CEREBRAL EDEMA, EXHAUSTION, BAD WEATHER
Alaska, Mt. McKinley
On the morning of June 22, while at 14,000 feet on the West Buttress, Charles Prentice (33) complained of headache. His group carried a load to 16,500 and Prentice did as well as the others. Four days after reaching 14,000 feet, the group moved to 17,000 feet. Prentice was slow on the ascent and lost his sleeping bag when it fell out of his pack. Prentice borrowed a sleeping bag shell from another team to use at this higher camp.
The next day the team made an attempt in marginal weather to go to the summit. They turned back because of wind. Prentice moved in with the Japanese team that night because their tent was warmer. He complained of headache and was lethargic and disoriented. Also, he was not in contact much with the rest of the team. The team had three days of very windy weather and were unable to move. During this time Prentice’s condition worsened. Prentice was given about one hour of oxygen (left from a previous rescue).
When the weather cleared, Charley Campbell (the guide) decided the team was not strong enough to evacuate Prentice. The team descended, hoping to get help from below. They did not effectively organize a rescue team and descended to base camp to call for a rescue. Prentice, at 17,000 feet with Campbell, was unconscious at times for the next two days. Finally, after what the pilot of the Army CH47 helicopter called a “semi-controlled crash” landing at 17,000 feet, Campbell and Prentice were flown to Anchorage. (Source: Nick Hartzell, Mt. McKinley National Park)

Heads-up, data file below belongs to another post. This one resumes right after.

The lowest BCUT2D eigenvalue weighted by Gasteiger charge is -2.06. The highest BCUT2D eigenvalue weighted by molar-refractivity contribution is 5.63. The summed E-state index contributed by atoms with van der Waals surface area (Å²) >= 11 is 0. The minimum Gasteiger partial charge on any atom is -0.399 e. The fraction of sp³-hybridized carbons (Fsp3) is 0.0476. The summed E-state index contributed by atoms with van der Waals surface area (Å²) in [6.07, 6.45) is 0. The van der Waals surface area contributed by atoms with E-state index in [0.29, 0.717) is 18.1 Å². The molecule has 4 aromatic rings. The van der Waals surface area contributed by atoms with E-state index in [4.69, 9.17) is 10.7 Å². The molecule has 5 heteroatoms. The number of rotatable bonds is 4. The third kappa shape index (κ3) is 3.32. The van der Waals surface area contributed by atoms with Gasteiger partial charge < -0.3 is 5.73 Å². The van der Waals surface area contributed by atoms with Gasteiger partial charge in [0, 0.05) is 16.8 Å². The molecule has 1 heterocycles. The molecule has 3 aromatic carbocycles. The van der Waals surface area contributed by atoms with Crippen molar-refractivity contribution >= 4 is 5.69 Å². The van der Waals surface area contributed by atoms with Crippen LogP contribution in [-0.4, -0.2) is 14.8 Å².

The only cure for altitude sickness, in this case cerebral edema, is descent. The team should have begun the descent with Prentice as soon as they suspected illness. By delaying, the team was exhausted by the storm and did not feel capable of bringing the victim down. The usual course cerebral edema takes is to progress from unconsciousness to death.
It is extremely important for a guide to realize the hazards involved in high altitude mountaineering with inexperienced climbers. The client depends to a great degree on the judgment of the guide. In this case, the team was placed in a position where they lacked the strength, experience, and leadership to safely evacuate the victim. (Source: Nick Hartzell, Mt. McKinley National Park)